I was born and raised in Hibbing, Minnesota, and for most of my life I have lived in and worked out of Austin, Texas. I wrote my first short story in high school, a science fiction piece called "Time is No Object." I've written and published hundreds of poems and songs, worked as a newspaper reporter and editor, and did magazine and concert reviews for several publications. Later, I wrote a lot about software which got me into the high tech business for a while, where I designed and edited sixteen computer manuals, training materials, websites, and corporate communication.
After dropping out of college, I served four years in the Air Force, where I learned to play the guitar. When I was discharged, I immediately went on the road with a rhythm and blues band and eventually settled in Texas, where I graduated from the University of Texas at Austin with a journalism degree.
When I got out of school, I traveled for decades. I wrote folk songs and and toured on the college coffeehouse circuit, lived and worked in New York and San Francisco and Austin and the Northern Minnesota, drifted around for many years as a solo performer, and had a few bands. I was the staff musician at (Australian tennis champion) John Newcombe's Tennis Ranch, explored North and Central America, traveled Europe, and recently spent a decade (2001-2011) in a private recording studio. I cut back on my gig schedule in 2011 to spend more time writing.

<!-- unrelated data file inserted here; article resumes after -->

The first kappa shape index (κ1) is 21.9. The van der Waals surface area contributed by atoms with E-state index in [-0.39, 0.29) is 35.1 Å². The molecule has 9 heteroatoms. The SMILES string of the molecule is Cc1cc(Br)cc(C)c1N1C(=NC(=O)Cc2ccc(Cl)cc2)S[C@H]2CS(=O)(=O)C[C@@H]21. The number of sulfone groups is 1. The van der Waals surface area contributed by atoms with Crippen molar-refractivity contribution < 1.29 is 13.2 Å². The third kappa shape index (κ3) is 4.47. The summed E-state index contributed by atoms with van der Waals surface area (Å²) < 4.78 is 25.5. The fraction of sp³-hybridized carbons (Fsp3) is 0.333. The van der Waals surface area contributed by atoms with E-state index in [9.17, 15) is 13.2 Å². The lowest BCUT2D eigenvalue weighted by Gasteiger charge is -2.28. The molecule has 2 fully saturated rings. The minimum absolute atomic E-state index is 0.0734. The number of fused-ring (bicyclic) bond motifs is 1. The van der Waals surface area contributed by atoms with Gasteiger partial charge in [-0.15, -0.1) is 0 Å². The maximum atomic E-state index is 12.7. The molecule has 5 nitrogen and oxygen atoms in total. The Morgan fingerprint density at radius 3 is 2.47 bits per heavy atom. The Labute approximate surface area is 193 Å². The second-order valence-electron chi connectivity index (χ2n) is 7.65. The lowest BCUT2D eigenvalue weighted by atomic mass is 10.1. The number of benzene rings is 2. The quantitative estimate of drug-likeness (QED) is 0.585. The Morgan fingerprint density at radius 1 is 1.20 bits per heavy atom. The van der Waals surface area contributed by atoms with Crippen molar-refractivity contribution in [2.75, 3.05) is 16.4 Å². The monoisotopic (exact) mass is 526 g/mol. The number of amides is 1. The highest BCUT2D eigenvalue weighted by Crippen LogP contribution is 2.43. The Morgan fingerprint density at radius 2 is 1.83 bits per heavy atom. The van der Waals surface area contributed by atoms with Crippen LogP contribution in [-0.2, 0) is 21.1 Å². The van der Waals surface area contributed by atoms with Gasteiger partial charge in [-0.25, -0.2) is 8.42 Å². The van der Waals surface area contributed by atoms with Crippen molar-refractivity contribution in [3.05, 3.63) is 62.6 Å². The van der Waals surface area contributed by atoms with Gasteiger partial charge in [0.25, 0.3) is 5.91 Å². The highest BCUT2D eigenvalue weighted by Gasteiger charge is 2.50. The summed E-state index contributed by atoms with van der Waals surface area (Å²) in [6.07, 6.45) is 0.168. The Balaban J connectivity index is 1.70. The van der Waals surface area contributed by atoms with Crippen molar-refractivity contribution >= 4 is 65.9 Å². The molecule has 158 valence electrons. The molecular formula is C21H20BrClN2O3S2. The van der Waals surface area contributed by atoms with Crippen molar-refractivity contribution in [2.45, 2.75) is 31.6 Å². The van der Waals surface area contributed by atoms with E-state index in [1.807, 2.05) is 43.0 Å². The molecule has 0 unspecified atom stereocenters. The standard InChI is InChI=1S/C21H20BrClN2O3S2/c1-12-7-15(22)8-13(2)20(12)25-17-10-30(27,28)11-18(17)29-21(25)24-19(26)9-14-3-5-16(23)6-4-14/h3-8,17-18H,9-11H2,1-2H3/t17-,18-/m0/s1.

My music recordings (the first in 1968, the last in 2009) include three record albums, a bunch of singles (that would be 45 rpm records for you kids), some cassette-only albums, and a lot of CD releases, as well as a catalog of production and studio credits. By my reckoning, I cut twenty-five albums and released a dozen of them. Several of my recordings, including Thistledew from the Seventies and One Man Dancing from 2001, surface in interesting ways every so often.
Many of my studio and live recordings are in circulation and some of the songs have been recorded by other musicians. It would be space-consuming to list the venues where I've performed and the artists with whom I've shared a stage. Ditto my radio and TV credits.
In the mid-Nineties I entered the high tech business, where I spent three years at Mesa Software and five at Dell Computer before returning to the music industry for another decade.
In 2001, I released a book of poetry, Blackhawk Manuscript, and in 2012, I published a collection of four novellas, under the title of Secret Lives of Musicians. In the next two years, I finished two more novels: The Dunes Incident, a Texas mystery, and The Sun Code, an international thriller. I'm currently working on a collection of short stories and some poetry.
Now, getting back to the multiple names I mentioned on the Welcome page: I wrote, recorded, and performed as Fred Argir from 1966 though 2000. After that, everything I've done has been as Fredy Argir. This is an important distinction because my son is now a musician and goes by the name Fred Argir.
What about Emmett Orlaine? Oh, that. It's my pen name, which I've only used once (so far), on Secret Lives of Musicians. (Emmett is my middle name and Orlaine was my mother's middle name.)
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Secret Lives of Musicians
Secret Lives is the only novel I've published using a pen name. (My middle name is Emmett and my mother's middle name was Orlaine. Hence, Emmett Orlaine.) But this is not a book about music. It's a collection of stories about musicians from different eras who find themselves in international, desperate, and often life-threatening situations and how they improvise and think on their feet to survive. It's a cultural time capsule, it's funny, and it's available for all eBook formats anywhere in the world—and only $4.99.
For more about Secret Lives, check out the BOOKS section.